Not only did she support her husband and his men in their attacks on communities and the shedding of blood, but she also actively participated in warfare, killing more people than she could remember. Importantly, she did all of this willingly and was not coerced in any way.

Ammabuwa recalled how she had lived in several towns and villages across North East Nigeria, including Izza, Njimya, Salibuda, Yagameri, Mundari, Takwala, Sasa, Dlimankara, Madagali, Jiwa, Mayanti, Banki, and Kumshe near the border. She has also resided in Darul Jamil, Boroshe, Dipchari, and Yabo. In each of these places, she and her group captured and inhabited the area for a few weeks before moving on to the next.

Ammabuwa describes their approach to attacking villages as ruthless and unforgiving. “We showed no mercy, even when faced with someone in a desperate situation,” she said. For instance, during a raid on Kawuri village near Konduga town, she recalled how they broke into the home of a prominent church leader and detained him. Despite his pleas and offers of wealth, “including some wands of dollars,” they refused to take any money, as their sole purpose was to inflict harm. Ammabuwa recalls pulling the trigger on him herself.

At the war front, Ammabuwa and her fellow women fighters perform tasks similar to those of the men. The only difference is that their uniforms consist of skirts, long-sleeved shirts, boots, and hijabs. “Women fighters are rarely killed during our raids and attacks because we are positioned in the middle flank,” she explained.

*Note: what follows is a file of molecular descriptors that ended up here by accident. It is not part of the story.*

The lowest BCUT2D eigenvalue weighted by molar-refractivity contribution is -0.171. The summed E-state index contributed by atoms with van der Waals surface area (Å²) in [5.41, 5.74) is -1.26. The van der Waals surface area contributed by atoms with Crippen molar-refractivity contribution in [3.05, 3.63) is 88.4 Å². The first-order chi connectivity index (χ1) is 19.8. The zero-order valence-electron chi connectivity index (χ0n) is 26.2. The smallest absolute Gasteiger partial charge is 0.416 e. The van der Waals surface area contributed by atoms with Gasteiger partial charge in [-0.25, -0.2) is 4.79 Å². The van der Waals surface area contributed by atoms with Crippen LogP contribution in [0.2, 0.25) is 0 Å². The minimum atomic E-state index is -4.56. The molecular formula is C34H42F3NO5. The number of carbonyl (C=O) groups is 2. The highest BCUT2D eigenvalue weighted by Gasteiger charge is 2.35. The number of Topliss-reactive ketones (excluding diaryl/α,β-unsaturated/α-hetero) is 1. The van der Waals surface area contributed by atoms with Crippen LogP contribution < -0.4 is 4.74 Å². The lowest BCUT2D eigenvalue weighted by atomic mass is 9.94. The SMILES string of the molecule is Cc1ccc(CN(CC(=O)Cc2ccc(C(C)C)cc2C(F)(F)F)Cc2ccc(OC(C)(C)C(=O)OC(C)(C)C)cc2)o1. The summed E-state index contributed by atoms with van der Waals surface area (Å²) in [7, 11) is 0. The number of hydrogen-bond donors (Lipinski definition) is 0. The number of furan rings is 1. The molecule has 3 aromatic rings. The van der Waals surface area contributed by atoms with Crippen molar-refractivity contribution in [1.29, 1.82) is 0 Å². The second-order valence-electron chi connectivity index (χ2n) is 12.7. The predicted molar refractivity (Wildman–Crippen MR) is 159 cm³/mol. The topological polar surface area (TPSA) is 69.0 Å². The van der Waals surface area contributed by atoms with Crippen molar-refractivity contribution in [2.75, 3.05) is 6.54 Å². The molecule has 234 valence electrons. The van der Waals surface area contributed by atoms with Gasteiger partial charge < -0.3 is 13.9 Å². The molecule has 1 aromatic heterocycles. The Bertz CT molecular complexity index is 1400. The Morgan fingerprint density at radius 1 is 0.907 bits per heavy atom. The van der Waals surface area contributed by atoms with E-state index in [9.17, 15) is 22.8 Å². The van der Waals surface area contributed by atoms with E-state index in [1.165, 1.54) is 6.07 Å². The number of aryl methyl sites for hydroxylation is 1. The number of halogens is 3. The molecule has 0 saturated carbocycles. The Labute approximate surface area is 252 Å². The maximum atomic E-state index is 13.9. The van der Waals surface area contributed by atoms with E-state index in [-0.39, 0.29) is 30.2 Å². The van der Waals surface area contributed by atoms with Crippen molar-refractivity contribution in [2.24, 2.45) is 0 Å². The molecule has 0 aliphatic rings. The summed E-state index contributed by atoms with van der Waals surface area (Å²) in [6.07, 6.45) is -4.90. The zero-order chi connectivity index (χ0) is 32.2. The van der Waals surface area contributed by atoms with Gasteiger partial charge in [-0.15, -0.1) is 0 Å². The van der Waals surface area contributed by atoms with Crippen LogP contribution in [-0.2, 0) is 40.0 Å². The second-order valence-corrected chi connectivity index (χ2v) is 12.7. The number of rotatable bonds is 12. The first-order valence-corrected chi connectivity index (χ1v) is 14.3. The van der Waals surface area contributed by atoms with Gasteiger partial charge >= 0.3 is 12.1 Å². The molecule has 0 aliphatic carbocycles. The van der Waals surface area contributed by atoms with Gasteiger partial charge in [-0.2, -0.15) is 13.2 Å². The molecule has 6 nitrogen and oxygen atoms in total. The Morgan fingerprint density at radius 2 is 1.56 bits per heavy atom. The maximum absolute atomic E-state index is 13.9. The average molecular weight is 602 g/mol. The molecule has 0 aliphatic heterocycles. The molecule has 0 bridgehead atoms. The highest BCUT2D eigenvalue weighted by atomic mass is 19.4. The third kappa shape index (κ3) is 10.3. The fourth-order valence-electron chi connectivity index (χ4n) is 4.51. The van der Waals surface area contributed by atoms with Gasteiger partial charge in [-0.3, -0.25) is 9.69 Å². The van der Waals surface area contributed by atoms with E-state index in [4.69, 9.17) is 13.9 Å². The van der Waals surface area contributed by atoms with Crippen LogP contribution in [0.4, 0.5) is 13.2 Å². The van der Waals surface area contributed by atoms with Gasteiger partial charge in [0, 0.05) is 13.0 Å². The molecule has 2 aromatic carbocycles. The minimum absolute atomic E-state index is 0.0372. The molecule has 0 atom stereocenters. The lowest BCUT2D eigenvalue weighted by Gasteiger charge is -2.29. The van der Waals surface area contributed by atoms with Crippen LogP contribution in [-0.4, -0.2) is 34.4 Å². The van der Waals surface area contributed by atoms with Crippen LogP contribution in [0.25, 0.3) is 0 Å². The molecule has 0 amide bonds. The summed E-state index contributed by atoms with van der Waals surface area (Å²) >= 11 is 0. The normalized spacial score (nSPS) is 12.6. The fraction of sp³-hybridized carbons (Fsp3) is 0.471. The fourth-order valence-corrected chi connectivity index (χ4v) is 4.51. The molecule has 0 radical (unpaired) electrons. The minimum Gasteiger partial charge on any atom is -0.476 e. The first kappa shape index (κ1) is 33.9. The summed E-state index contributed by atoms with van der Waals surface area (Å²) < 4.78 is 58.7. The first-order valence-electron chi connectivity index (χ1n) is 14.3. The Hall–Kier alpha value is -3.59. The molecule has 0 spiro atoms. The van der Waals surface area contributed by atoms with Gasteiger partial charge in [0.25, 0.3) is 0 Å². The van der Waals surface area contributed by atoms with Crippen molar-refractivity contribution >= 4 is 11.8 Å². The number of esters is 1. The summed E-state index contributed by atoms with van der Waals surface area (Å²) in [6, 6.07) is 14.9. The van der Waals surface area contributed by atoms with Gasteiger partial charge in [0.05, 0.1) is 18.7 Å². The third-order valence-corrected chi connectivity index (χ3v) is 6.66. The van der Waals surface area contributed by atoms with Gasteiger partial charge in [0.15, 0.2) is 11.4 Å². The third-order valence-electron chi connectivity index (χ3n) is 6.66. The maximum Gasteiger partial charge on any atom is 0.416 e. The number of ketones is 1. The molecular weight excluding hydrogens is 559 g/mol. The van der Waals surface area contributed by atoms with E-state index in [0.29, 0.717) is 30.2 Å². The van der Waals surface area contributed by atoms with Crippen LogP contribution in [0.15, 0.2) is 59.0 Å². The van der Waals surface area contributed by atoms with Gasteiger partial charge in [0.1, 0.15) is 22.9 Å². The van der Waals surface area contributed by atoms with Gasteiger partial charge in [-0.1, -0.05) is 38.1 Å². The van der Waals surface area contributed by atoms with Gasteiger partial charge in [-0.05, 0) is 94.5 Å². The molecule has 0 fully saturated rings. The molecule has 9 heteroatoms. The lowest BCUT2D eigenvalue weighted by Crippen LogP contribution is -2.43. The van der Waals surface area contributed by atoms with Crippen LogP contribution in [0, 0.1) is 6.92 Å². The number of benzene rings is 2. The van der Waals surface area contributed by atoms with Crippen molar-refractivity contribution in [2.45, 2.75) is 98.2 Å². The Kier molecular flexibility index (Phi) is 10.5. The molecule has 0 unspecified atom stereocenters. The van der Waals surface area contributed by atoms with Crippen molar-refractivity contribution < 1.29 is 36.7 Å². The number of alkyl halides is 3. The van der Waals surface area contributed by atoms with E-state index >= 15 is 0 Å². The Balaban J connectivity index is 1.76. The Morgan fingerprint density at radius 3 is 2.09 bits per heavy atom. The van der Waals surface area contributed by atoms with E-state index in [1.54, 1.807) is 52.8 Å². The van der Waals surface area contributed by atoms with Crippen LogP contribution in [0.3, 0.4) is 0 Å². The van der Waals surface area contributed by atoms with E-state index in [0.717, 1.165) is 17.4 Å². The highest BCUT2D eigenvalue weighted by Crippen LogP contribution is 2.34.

As the male fighters advanced toward their enemies, Ammabuwa’s primary responsibility was to watch for the injured and those killed in action and promptly notify the rescue and first aid team to retrieve them. However, if the battle intensified, she also engaged in combat using her assault rifle.

She described their main role during combat as identifying any vulnerabilities in the battlefront and eliminating them by firing in those directions. She said the women ensured they did not leave behind their fallen comrades, regardless of how intense the battle may have been. In the worst-case scenario, they would retreat and return later to retrieve them for a proper burial.

Ammabuwa’s courage and sheer sense of valour brought her closer to meeting the brutal Boko Haram leader, Abubakar Shekau, who died in 2021.